Interestingly enough, if you were to ask the average millionaire that you encountered on the street (not that any millionaires are actually average) their thoughts on entrepreneurship, capitalism, and creating wealth; you would likely get comments such as the following:
“Entrepreneurs are the backbone of our society. They create jobs and bring innovation to the market.”
“It is only in creating wealth that anything gets done or paid for.”
“I’d rather give my money to an entrepreneur with half a brain and the gumption to go out and do something with it, than some government empty suit that is just going to give it away. ”
“The people who solve problems make the biggest bucks.”
“Buy low and sell high!”
“The free market – capitalism – gives you personal freedom – to choose your future destiny.”
“I seek to invest my money where I can get a return on investment…the greatest reward relative to the risk.”
So with thoughts and feelings like this, what keeps millionaires with the capital on hand to make alternative investments and invest in early stage private equity opportunities? It is estimated that 10% of the American population has the means to qualify as an accredited investor, that translates to millions of potential investors, yet only a few hundred thousand participate in angel investor type deals.
Our investigative team has determined that the very regulations intended to keep fraud out of the process and protect high net worth individuals is actually creating a situation where misinformation abounds. Further, greed and fear actually limit the free market access to information about investment opportunities into private companies these potential investors should have to be able to become “angel investors”.
The Securities and Exchange Commission (SEC) regulates the sale of securities. What this means is that for entrepreneurs to be compliant in their sales of equity in their company, they must adhere to rules regarding selling those securities as a non-public company.
1. General rule of thumb is that they sell to only accredited investors, with a few exceptions.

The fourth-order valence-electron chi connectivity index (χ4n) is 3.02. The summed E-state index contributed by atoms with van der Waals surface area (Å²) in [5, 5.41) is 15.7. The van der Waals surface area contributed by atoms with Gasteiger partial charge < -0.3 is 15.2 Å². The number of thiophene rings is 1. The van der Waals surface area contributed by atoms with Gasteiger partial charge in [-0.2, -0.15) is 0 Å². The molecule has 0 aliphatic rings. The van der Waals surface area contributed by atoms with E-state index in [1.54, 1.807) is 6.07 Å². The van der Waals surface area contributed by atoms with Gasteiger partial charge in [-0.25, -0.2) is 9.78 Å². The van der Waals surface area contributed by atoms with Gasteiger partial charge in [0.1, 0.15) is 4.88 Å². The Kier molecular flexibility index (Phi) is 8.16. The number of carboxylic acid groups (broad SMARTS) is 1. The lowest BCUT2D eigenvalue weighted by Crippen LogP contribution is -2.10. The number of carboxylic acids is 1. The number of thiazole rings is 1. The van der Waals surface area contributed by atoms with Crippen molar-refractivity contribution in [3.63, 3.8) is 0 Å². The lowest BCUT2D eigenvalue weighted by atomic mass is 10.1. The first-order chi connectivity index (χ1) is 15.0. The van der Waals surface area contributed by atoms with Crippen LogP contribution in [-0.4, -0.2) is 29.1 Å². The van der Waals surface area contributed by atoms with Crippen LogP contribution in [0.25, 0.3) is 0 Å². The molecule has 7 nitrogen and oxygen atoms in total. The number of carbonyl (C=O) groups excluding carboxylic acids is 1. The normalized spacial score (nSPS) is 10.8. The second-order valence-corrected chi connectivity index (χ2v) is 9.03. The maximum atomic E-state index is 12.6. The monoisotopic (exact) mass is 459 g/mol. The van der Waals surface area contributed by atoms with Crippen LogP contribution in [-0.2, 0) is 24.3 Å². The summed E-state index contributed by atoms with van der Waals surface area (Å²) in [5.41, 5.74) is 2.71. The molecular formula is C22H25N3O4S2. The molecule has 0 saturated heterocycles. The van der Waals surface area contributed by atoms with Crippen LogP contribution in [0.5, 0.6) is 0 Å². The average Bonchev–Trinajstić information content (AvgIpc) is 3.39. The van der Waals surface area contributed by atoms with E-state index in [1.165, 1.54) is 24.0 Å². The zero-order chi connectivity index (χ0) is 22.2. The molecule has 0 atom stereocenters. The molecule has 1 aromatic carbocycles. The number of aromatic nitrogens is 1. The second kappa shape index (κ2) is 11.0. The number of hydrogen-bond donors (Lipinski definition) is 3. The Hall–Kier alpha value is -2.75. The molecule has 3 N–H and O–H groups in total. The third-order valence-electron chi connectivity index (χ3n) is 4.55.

2. They must provide documents that clearly state the risk, typically in a Private Placement Memorandum
3. They cannot do a public solicitation through an online posting, email blast, advertisement or anything that will offer the security to the public and therefore they must have pre-knowledge of the investor, or if they work through a licensed broker the broker can sell their security on their behalf.
4. If they are to pay a commission for the sale of that security, they can only do that with a licensed broker, with few exceptions.
This leads into the Broker side of the equation which is regulated by FINRA. FINRA, the Financial Industry Regulatory Authority, is the largest independent securities regulator in the US whose chief role is to protect investors by maintaining the fairness of the US capital market. They regulate the brokers that are authorized to sell and take a commission on private placement opportunities. Typically brokers/dealers charge large upfront fees and large back-end fees for the sale, and assuming the liability, of selling that security. They have a due diligence fee, retainer, commission and stock options. To justify those fees, they typically want to work with companies that are raising $5M or more and have revenues to manage to the upfront fee, or have cash on hand from their friends and family round of financing.